Entertainment

Singer Self Esteem: It feels radical to be a healthy size 14

The Mercury Prize-nominee spoke to Women's Health UK.

Self Esteem has said being a “healthy size 14” after years of struggling with disordered eating feels like a “radical” act.

The 35-year-old singer, real name Rebecca Lucy Taylor, told Women’s Health UK it had been “important” to celebrate her body now she has full creative control of her career.

Taylor was previously half of Sheffield-based folk duo Slow Club and went solo following their split in 2017 with a sound influenced by contemporary pop.

2022 Mercury Music Prize
Self Esteem’s Prioritise Pleasure album was nominated for the 2022 Mercury Prize (2022 Mercury Prize/PA)

Speaking to Women’s Health UK, she reflected on coming to accept her body.

She said: “I’ve struggled with disordered eating, as have most of the women that I know. It was a depressing reality that in my old band the skinnier I was, the more opportunities we’d get.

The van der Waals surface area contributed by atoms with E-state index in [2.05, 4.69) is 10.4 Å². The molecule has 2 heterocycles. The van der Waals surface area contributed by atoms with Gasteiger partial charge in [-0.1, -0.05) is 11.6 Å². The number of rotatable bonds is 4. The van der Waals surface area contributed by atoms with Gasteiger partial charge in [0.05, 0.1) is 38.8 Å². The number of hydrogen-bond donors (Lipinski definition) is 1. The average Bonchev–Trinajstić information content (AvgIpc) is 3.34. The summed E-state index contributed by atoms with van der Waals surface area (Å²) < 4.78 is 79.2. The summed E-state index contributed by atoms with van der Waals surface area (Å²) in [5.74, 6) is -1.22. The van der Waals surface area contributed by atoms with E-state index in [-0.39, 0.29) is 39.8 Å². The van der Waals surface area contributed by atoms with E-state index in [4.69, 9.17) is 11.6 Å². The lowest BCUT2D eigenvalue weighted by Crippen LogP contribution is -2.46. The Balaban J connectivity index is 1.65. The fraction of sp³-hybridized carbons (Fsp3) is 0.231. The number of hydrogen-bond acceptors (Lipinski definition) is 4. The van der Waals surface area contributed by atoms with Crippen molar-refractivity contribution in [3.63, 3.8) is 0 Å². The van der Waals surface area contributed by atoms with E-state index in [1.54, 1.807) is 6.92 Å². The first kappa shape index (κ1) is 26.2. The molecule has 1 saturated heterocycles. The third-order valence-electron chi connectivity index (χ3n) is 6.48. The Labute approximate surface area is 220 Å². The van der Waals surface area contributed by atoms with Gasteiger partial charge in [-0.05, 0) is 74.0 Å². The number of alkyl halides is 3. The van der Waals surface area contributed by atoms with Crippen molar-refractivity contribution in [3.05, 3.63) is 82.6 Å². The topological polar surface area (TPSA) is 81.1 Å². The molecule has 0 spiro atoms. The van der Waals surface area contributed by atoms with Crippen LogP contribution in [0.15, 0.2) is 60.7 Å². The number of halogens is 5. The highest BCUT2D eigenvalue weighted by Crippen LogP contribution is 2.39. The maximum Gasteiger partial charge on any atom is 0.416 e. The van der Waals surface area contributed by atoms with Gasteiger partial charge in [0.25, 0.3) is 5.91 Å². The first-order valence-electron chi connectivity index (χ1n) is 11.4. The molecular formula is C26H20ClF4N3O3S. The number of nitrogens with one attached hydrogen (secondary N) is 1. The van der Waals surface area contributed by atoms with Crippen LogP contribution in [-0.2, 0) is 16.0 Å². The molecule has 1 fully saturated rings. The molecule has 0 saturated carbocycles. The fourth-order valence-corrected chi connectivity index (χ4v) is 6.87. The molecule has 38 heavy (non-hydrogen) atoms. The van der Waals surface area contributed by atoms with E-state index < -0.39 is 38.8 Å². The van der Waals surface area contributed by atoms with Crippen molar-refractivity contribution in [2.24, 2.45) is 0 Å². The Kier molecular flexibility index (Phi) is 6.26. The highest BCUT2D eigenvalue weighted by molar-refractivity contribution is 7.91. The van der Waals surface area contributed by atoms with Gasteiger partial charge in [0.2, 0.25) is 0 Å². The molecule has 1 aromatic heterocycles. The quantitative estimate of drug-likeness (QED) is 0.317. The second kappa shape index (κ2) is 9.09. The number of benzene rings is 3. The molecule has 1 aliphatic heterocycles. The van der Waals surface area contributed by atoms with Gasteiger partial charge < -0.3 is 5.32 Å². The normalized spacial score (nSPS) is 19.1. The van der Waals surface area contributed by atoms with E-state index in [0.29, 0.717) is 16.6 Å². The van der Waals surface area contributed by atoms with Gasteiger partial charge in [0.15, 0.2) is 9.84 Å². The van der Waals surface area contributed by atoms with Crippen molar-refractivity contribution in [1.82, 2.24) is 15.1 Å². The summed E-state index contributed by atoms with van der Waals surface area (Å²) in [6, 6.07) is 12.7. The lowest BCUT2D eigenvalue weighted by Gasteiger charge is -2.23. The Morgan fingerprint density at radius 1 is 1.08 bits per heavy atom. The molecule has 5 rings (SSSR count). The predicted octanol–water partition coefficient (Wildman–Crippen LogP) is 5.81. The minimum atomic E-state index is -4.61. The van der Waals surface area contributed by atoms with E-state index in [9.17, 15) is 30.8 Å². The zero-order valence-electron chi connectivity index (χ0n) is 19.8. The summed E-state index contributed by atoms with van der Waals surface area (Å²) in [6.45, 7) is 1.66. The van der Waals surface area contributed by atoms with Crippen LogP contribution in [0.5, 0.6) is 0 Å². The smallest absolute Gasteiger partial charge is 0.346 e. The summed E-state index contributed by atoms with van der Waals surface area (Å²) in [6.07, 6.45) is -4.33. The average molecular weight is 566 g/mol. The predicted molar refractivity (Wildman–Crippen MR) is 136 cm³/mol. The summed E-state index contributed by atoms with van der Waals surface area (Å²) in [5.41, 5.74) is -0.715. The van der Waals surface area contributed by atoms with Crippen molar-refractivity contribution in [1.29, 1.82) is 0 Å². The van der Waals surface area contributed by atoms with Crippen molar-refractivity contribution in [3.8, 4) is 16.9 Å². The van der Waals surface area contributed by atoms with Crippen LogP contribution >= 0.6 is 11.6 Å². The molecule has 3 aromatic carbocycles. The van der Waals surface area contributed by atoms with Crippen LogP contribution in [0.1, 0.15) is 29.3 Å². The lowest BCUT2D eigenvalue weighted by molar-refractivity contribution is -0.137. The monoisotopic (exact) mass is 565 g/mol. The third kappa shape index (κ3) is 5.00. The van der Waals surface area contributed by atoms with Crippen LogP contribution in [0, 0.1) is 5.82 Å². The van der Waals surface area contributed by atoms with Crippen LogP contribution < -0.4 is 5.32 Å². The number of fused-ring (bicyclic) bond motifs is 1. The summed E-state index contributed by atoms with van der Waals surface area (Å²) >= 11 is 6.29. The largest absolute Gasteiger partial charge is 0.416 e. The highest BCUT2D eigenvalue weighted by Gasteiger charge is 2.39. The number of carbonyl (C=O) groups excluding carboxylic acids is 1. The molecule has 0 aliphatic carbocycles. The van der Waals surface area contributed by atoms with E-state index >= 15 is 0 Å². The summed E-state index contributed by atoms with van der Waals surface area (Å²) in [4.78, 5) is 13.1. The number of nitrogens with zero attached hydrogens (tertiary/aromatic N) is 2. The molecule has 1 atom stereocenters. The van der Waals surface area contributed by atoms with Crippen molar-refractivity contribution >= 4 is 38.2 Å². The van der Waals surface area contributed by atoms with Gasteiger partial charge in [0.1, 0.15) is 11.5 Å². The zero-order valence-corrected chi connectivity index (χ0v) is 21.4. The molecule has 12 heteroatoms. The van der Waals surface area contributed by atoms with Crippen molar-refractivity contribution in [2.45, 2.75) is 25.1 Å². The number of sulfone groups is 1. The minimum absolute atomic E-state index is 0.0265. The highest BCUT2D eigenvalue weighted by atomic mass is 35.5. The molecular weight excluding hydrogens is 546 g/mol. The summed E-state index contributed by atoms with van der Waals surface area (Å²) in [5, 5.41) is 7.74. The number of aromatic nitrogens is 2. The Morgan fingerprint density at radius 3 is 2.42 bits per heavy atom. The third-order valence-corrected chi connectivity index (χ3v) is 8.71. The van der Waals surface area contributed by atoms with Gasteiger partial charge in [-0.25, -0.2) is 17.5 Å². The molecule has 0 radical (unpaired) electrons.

“With Self Esteem, I have full creative control, and it’s been important to me to celebrate my body: it’s not plus size; it’s not small; it may go up or down a stone.

“It’s a healthy size 14 and, for some reason, that feels radical.”

The singer said her insecurity was “still there, and it roars at times”.

Speaking about the title track from her recent album, she added: “Prepping for the Prioritise Pleasure video was hopefully my finale of disordered eating. I drank celery juice all week and, after filming, full-on shit myself in my living room.

“Stood in my bath afterwards, I was like, ‘What are you doing this for?’ Since then, it’s been important for me to treat my body with respect.”

(Women’s Health UK/PA)

Taylor also told the publication about being diagnosed with premenstrual dysphoric disorder (PMDD), after lockdown allowed her to track her symptoms with consistency.

PMDD can cause severe irritability, depression or anxiety in the weeks or days before your period begins.

She said: “For 10 days, I can’t make decisions or retain information and I loathe myself: it’s like I’m someone else. I’ve paid for a specialist to see what’s going on; I just want some relief.”

Taylor released her debut album Compliments Please in 2019, and made headlines performing at Glastonbury the same year in a minidress made of Boots Advantage Cards.

Her follow-up, Prioritise Pleasure, was released in late 2021 and was named the best album of the year by The Guardian and The Sunday Times.

Read the full interview in the September issue of Women’s Health UK, on sale from August 16 and also available as a digital edition.